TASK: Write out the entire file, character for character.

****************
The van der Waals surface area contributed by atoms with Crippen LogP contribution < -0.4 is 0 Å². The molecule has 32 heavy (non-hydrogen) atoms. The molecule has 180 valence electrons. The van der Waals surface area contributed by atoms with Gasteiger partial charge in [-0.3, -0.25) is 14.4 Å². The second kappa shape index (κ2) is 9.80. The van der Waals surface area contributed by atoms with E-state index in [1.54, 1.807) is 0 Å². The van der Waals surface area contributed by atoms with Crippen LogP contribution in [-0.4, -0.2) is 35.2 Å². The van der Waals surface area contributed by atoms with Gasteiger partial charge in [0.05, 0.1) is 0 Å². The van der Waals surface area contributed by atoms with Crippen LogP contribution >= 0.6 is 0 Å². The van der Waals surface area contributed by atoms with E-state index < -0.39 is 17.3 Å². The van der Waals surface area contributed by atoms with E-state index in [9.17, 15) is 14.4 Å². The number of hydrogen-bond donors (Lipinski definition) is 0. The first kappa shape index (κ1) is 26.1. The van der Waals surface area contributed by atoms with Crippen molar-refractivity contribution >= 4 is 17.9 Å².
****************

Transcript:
The van der Waals surface area contributed by atoms with Crippen LogP contribution < -0.4 is 0 Å². The molecule has 32 heavy (non-hydrogen) atoms. The molecule has 180 valence electrons. The van der Waals surface area contributed by atoms with Gasteiger partial charge in [-0.3, -0.25) is 14.4 Å². The second kappa shape index (κ2) is 9.80. The van der Waals surface area contributed by atoms with E-state index in [1.54, 1.807) is 0 Å². The van der Waals surface area contributed by atoms with Crippen LogP contribution in [-0.4, -0.2) is 35.2 Å². The van der Waals surface area contributed by atoms with Gasteiger partial charge in [0.05, 0.1) is 0 Å². The van der Waals surface area contributed by atoms with Crippen LogP contribution >= 0.6 is 0 Å². The van der Waals surface area contributed by atoms with E-state index < -0.39 is 17.3 Å². The van der Waals surface area contributed by atoms with E-state index in [9.17, 15) is 14.4 Å². The number of hydrogen-bond donors (Lipinski definition) is 0. The first kappa shape index (κ1) is 26.1. The van der Waals surface area contributed by atoms with Crippen molar-refractivity contribution >= 4 is 17.9 Å².